Monday, December 3, 2012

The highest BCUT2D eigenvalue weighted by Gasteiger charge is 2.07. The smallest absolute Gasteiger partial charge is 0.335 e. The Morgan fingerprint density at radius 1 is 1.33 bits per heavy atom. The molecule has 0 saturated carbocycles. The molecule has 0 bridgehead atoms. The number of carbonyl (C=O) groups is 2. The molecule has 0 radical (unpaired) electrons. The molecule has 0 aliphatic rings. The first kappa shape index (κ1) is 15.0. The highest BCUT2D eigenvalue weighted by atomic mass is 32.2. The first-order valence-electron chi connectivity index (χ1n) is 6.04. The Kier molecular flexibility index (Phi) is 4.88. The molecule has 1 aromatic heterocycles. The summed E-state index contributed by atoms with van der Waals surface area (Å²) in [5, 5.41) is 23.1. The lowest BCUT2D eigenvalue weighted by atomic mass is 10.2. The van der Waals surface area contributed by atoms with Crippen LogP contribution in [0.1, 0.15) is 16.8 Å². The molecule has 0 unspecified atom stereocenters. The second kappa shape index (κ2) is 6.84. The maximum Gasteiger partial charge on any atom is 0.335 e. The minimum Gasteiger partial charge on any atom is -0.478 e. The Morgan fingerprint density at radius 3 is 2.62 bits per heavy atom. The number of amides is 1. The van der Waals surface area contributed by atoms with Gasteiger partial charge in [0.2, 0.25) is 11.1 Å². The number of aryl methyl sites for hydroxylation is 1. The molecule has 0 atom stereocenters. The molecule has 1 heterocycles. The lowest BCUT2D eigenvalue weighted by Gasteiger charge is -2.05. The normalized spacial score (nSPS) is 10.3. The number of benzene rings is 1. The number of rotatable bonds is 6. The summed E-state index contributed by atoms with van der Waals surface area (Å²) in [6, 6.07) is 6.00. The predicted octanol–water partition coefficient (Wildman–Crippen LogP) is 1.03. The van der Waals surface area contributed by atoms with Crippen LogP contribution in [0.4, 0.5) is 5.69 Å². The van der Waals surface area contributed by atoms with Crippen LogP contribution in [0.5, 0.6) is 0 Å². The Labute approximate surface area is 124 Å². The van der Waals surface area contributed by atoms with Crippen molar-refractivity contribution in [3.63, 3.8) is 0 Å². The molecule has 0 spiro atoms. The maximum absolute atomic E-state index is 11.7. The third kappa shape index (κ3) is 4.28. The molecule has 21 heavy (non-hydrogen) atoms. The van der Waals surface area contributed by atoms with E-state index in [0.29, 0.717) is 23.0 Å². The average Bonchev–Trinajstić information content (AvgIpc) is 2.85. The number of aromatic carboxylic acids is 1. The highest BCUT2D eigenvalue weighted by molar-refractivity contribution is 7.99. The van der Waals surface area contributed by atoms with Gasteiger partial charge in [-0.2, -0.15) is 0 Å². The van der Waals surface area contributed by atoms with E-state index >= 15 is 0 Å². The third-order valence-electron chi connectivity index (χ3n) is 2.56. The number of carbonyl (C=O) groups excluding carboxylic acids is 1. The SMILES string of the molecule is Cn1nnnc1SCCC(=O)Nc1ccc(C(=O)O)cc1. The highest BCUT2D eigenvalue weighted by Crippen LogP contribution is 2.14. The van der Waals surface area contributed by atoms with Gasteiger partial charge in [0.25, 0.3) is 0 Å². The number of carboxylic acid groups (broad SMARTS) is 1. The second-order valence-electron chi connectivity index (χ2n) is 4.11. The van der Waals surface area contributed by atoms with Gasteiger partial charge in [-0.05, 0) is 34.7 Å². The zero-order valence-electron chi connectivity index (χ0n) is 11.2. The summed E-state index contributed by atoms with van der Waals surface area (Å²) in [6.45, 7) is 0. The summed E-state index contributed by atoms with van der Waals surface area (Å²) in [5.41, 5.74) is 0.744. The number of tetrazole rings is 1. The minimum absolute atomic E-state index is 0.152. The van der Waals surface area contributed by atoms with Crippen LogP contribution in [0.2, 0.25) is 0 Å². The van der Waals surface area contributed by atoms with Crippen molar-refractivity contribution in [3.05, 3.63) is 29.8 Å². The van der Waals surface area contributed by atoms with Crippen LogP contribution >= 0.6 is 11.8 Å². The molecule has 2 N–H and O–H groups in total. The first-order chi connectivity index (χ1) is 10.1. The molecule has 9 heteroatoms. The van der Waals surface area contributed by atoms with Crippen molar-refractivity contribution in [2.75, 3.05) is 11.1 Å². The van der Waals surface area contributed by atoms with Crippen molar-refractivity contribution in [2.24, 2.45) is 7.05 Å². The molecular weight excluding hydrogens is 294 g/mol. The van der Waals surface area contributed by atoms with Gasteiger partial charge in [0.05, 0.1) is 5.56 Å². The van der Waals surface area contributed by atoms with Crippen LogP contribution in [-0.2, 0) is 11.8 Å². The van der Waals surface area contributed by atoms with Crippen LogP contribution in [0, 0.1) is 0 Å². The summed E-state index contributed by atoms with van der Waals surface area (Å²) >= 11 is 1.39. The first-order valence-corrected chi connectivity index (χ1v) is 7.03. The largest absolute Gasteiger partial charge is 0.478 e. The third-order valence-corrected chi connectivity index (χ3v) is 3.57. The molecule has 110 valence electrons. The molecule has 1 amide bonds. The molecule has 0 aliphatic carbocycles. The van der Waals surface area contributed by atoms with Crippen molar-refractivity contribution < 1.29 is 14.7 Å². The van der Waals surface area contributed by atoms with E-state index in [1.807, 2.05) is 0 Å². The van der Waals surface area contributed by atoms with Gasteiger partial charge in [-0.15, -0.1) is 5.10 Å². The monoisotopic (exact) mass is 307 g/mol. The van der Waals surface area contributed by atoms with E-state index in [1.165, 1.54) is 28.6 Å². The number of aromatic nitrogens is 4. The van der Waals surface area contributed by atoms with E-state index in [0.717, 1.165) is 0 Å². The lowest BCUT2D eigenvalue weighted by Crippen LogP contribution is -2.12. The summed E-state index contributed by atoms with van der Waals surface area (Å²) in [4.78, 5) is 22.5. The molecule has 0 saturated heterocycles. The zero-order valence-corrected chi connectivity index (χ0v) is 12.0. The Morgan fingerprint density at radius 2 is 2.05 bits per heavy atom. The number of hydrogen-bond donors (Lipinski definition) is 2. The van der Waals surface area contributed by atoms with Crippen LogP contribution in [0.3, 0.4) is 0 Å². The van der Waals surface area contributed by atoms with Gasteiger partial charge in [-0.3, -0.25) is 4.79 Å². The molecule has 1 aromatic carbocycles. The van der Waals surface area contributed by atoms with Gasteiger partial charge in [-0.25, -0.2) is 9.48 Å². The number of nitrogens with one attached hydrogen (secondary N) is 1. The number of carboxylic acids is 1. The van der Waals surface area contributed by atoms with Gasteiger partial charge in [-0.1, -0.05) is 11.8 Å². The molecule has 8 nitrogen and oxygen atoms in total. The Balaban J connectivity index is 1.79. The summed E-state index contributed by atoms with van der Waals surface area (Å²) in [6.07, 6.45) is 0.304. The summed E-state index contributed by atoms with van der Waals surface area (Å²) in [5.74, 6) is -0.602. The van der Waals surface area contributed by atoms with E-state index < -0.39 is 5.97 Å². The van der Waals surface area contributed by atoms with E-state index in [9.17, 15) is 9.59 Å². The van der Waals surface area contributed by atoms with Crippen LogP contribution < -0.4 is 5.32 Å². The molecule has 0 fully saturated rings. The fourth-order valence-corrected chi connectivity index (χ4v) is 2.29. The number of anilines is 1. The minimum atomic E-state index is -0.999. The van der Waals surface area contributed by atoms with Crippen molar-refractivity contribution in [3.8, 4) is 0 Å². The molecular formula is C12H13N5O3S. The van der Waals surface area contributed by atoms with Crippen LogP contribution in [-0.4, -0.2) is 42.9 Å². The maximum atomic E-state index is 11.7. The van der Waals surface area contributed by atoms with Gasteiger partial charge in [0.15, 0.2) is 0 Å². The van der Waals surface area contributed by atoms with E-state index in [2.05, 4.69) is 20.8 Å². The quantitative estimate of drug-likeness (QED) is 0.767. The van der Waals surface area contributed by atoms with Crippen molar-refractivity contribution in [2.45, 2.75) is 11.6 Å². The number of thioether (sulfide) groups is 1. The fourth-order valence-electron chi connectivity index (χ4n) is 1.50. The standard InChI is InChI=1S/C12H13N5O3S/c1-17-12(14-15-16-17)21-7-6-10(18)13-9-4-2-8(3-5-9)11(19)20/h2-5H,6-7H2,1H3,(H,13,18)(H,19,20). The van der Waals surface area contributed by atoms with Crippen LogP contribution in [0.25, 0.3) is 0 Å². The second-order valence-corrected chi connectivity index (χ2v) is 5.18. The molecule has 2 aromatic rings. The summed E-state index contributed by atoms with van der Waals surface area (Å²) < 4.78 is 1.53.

Originally written 2009-- (You may reprint this only with permission from the author. Please, contact me via this blog or facebook.) ------------------------------------------------------ Oh the joys of growing up in Michigan. That statement might sound like it’s dripping with sarcasm but I truly mean it. I was fortunate enough to be born into the Hungarian neighborhood of Delray in Detroit where I was introduced to European cuisine at a very young age. I teethed on Kolbasz, a kind of sausage similar to the Polish Kielbasa. However, my true cravings were for Pinkelwurst and Hurka. A true passion developed for chicken paprikash, a Hungarian style dumpling dish. Christmases were filled with Lebkuchen, a German ginger bread, and my mother’s delectable homemade fruit cake. People that state they don’t enjoy the pastry and would rather regift it or use it as a doorstop have never tried my parents' recipe. After having delivered the Christmas cakes to neighbors and friends, we would open our gifts on Christmas Eve, German style, and eat more ethnic goods like Eastern European cheesecakes or Kolache, a poppy seed roll. My neighbors, German like my mother, loved to hunt. One occasion they cooked up some venison, which I enjoy. This time it was greasy which was unusual but nevertheless, very tasty. Then I was informed it was bear meat. I didn’t want to even touch it after that. I’ve since learned, according to one book I read, that bear meat is a Cherokee’s favorite food. That explains why I liked the taste, I guess, because my papa is Scots-Irish and Cherokee. As a preschooler when we first moved Downriver, my Arabic neighbor Amelia who lived next door, served my family flatbread and lamb. She was born in Lebanon. I soon learned to call her “Grandma”. More than the unfamiliar taste of Kibbe I enjoyed sneaking out of my house before my parents woke up to enjoy a breakfast of coffee and donuts at Amelia’s. Of course, my drink was mostly cream with just a dash of coffee to warm it up! Despite my childhood protests, my mother made me try a little of everything. If at first I didn’t like a flavor, if not pressured into tasting it, I’d eventually grow to love it. I grew up with Chinese, Italian and Southern cooking, in addition to many other styles, due to the varied cultures that had settled in Detroit. I listened to Rock-and-roll, Mariachi, Polka, Country and of course, Mo-town. While some people dip into ice cream or grab chips for comfort food, I heat up a jar of sauerkraut or drown my tears in Southern Beans, my American Grandmother’s recipe. Also handed down for several generations is what my Grandmother’s family called biscuits. They are actually called “scones” in Scotland. Grandma also made a true cornbread from white cornmeal. It is unlike the sugary cake-like bread made from yellow cornmeal. It has an almost popcorn taste and is not sweet, but comforting to me nevertheless. I absolutely love Asian food too! My sisters are of Japanese descent (as a result of my mother’s first marriage). My oldest sister taught me how to make wontons, Korean style. Additionally, my mother taught me how to make Japanese fried rice. As an adult, living part-time in the southwest, I’ve come to love Tex-Mex cooking. I actually can do these recipes in my home kitchen as the ingredients are found in abundance at my local market, unlike most other goods I need to make European fare. I guess I can chalk that up to supply and demand? I have Scots-Irish, Cherokee, German, Polish, Hungarian, Arabic, Asian, Filipino-Creole friends and relatives. Is it any wonder why I love all these fantastic flavors and foods? I can talk to virtually any ethnicity or culture and for the most part I love them all with few exceptions. Whatever cultures are not in my family will most likely marry into it in a generation or two. What we like about each other comes from the heart. What we dislike stems from petty grievances and past mistakes that are, as yet, unforgiven and have nothing to do with our ethnicity nor religion. I feel fortunate that I grew up in metro-Detroit and met all these wonderful people from a variety of cultures. Simply put, we all have the ability to live with each other peacefully. That is, after all, the mission of a tiny baby that was sent to us over 2000 years ago. May your family be blessed with peace, may your home me filled with traditions and may your table be laden with delicious foods. Happy eating and Merry Christmas.